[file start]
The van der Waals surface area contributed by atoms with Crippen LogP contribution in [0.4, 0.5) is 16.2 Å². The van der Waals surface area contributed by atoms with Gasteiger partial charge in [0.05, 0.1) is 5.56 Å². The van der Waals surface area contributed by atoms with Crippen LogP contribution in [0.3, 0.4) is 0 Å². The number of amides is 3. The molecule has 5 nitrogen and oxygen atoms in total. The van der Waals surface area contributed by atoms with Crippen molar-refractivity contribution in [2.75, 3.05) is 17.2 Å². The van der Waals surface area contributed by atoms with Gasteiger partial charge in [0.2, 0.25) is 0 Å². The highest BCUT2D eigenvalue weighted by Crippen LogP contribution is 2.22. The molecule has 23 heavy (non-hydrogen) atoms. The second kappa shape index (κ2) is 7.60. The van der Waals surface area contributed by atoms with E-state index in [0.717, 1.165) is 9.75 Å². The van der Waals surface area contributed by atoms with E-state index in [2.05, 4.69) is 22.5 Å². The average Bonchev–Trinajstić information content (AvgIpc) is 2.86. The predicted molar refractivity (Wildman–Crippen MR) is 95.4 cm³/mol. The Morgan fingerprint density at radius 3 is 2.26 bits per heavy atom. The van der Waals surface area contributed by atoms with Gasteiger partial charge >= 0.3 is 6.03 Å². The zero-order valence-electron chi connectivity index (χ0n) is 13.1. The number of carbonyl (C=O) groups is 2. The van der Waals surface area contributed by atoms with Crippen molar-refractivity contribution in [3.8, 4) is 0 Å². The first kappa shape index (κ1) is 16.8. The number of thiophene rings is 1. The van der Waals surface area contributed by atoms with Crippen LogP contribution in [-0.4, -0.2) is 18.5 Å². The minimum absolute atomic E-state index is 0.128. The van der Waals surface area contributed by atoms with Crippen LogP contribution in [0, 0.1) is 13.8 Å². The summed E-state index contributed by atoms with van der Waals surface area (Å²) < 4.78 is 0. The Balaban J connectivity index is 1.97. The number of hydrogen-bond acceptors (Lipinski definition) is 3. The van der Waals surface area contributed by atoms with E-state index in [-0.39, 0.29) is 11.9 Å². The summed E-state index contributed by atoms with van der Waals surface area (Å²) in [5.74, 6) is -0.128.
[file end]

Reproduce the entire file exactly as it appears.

The van der Waals surface area contributed by atoms with Crippen LogP contribution in [0.4, 0.5) is 16.2 Å². The van der Waals surface area contributed by atoms with Gasteiger partial charge in [0.05, 0.1) is 5.56 Å². The van der Waals surface area contributed by atoms with Crippen LogP contribution in [0.3, 0.4) is 0 Å². The number of amides is 3. The molecule has 5 nitrogen and oxygen atoms in total. The van der Waals surface area contributed by atoms with Crippen molar-refractivity contribution in [2.75, 3.05) is 17.2 Å². The van der Waals surface area contributed by atoms with Gasteiger partial charge in [0.2, 0.25) is 0 Å². The highest BCUT2D eigenvalue weighted by Crippen LogP contribution is 2.22. The molecule has 23 heavy (non-hydrogen) atoms. The second kappa shape index (κ2) is 7.60. The van der Waals surface area contributed by atoms with E-state index in [0.717, 1.165) is 9.75 Å². The van der Waals surface area contributed by atoms with E-state index in [2.05, 4.69) is 22.5 Å². The average Bonchev–Trinajstić information content (AvgIpc) is 2.86. The predicted molar refractivity (Wildman–Crippen MR) is 95.4 cm³/mol. The Morgan fingerprint density at radius 3 is 2.26 bits per heavy atom. The van der Waals surface area contributed by atoms with Gasteiger partial charge >= 0.3 is 6.03 Å². The zero-order valence-electron chi connectivity index (χ0n) is 13.1. The number of carbonyl (C=O) groups is 2. The van der Waals surface area contributed by atoms with Crippen molar-refractivity contribution in [3.8, 4) is 0 Å². The first kappa shape index (κ1) is 16.8. The number of thiophene rings is 1. The van der Waals surface area contributed by atoms with Crippen LogP contribution in [-0.4, -0.2) is 18.5 Å². The minimum absolute atomic E-state index is 0.128. The van der Waals surface area contributed by atoms with Crippen LogP contribution in [0, 0.1) is 13.8 Å². The summed E-state index contributed by atoms with van der Waals surface area (Å²) < 4.78 is 0. The Balaban J connectivity index is 1.97. The number of hydrogen-bond acceptors (Lipinski definition) is 3. The van der Waals surface area contributed by atoms with E-state index in [-0.39, 0.29) is 11.9 Å². The summed E-state index contributed by atoms with van der Waals surface area (Å²) in [5.74, 6) is -0.128.